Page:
The biggest criticism of Torchwood: Miracle Day, now that we're more than halfway through, has been its slow pacing. And after last night's clogged drain of an episode, it's hard not to feel like that's a valid critique.

As long as Miracle Day was raising fascinating issues about politics, society, and our real-life healthcare challenges, it was easier to ignore the fact that the story was moving somewhat glacially. But last night's episode was both devoid of ideas... and largely uneventful. Spoilers ahead...

I don't mean to be harsh, but seriously. We learned almost nothing last night, except a new buzzword to add to the list we already had: "the Blessing." And did anybody really expect that dealing with the awesome threat of Colin Maloney was going to take an entire episode? The business of Rex and Esther escaping from one petty bureaucrat, and Gwen getting her father out of the South Wales camp, seemed almost painfully endless. Meanwhile, we meet a Phicorp executive, who was as curious about the Miracle as our heroes, but who has no actual answers for Jack during their lengthy discussion. (Once again, we learn that the people behind the Miracle are well-hidden and have been planning this for a long time. Not exactly a revelation.)

To some extent, to be fair, the fact that this episode was so bogged down in the vagaries of bureaucracy was intentional. The episode was called "The Middlemen," and that was very clearly the episode's theme, as we met various middlemen around the world. (Sadly, not THE Middleman, however.) Pathetic, badminton-loving Colin Maloney is just a middleman, carrying out the awful policies of the people in charge. Ditto for Dr. Patel, and the obnoxious "one more phone call" guy who kept holding up Rhys in the Welsh camp. And Stuart Owens (Ernie Hudson!), the Phicorp COO whom Jack goes to great lengths to interrogate, actually refers to himself as a middleman once or twice.

It's the banality of evil! Nobody will take responsibility. We're all corrupt and complicit, yadda yadda. As Gomer Pyle says at one point, you can wash your hands, but there are still going to be traces of blood left behind. The drama of these middlemen confronting their guilt — or failing to — could have been compelling and sickening, but somehow it just didn't seem to gain traction. Maybe because we didn't care about any of those characters enough to wonder if they would accept responsibility — none of them was quite as fascinatingly compromised as, say, Torchwood: Children of Earth's Prime Minister Brian Green.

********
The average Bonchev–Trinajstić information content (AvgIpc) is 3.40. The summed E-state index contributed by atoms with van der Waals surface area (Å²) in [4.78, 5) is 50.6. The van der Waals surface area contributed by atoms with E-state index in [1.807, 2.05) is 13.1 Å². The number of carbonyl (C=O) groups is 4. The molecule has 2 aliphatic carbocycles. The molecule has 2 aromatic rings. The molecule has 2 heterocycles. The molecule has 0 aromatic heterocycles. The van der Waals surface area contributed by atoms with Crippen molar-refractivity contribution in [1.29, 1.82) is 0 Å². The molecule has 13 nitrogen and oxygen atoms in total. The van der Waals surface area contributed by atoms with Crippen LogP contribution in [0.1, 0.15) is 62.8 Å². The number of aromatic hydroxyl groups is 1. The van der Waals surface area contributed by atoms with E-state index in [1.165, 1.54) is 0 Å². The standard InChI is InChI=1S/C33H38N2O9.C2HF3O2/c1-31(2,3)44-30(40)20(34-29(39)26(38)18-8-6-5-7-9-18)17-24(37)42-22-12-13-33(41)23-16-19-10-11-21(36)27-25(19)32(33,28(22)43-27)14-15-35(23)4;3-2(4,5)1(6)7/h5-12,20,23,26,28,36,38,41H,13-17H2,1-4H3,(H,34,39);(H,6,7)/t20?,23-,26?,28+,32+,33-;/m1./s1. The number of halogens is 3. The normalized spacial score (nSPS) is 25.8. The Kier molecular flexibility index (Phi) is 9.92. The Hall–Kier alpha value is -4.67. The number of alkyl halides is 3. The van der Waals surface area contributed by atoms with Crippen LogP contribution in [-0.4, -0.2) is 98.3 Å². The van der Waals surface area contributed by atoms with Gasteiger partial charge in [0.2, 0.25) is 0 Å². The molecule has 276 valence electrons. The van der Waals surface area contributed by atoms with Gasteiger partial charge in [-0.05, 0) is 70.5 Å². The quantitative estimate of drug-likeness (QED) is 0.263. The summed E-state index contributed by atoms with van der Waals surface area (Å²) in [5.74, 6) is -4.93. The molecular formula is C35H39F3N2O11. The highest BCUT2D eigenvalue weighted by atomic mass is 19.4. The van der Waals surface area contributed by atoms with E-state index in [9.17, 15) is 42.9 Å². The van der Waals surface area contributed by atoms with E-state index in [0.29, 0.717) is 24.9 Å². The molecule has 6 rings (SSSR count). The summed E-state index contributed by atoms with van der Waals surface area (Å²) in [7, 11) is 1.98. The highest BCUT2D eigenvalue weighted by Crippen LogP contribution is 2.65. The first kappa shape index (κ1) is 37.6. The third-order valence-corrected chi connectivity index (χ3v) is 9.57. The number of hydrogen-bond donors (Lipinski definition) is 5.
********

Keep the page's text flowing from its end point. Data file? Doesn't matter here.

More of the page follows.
The thing that was amazing about 2009's Torchwood: Children of Earth was the amount of urgency that miniseries packed into every episode. Just the device of having the children's verbal message keep changing, plus all of the preparations for the aliens' arrival, ratcheted up the tension. So by the time the 456 arrived, we were ready to tear our hair out. Children of Earth was five days of propulsive storytelling, let down only slightly by the final episode.

Now that we're six hours into Torchwood: Miracle Day, it's fair to say that the same amount of urgency is not being deployed here. The public health crisis of the undying people, and the immoral steps that the authorities are taking to combat it, do naturally escalate, causing greater and greater levels of horror. But even so, Miracle Day is struggling to do in ten hours what Children of Earth did in five: keep tightening the screws.

It's also true that Captain Jack Harkness has largely been a bystander in his own show lately, except for taking part in the mission to steal Phicorp's server. Otherwise, his activities have been confined to getting poisoned, getting laid, going to visit Oswald Danes twice, and interrupting Ernie Hudson's dinner.

On the plus side, though, the episode did pick up towards the end, and there was a lot of female empowerment, of the ass-kicking kind. Esther first psyches out the repulsive Colin Maloney — pretending she's gotten a phone call from the women he murdered — and then manages to kill him, temporarily. And meanwhile, Gwen somehow discovers that the concentration camp has a nearly unlimited supply of explosives laying around — like you do — and blows up the Modules where they're preparing to incinerate more people. As seen in the clip above. Yay Gwen! And our heroes blow the whistle on the whole "burning people alive" plan, forcing the White House to be mealy-mouthed.

(Also, the line: "I don't care if the whole of society bends over and takes it like a dog, I'm saying no" belongs on a T-shirt. That I own.)

It's hard to deny that Torchwood is treading waterS

And thank goodness, the episode ends with a genuinely chilling cliffhanger. Not only have the mysterious spinny-triangle baddies kidnapped all of Gwen's loved ones, they've also hacked the super-secret Torchwood contact lens video software, so they can issue threats to Gwen whenever she's wearing her lenses. The baddies want her to bring Captain Jack to them, and Gwen may have no choice but to go along with it.

Anyway, Torchwood: Miracle Day is still a brilliant setup for a story, and it's still true that the series has mostly been extremely clever and thought-provoking thus far. Let's just hope that this latest twist means the bad guys have shown their hand, and we're going to start racing towards a narrative climax. Fingers crossed!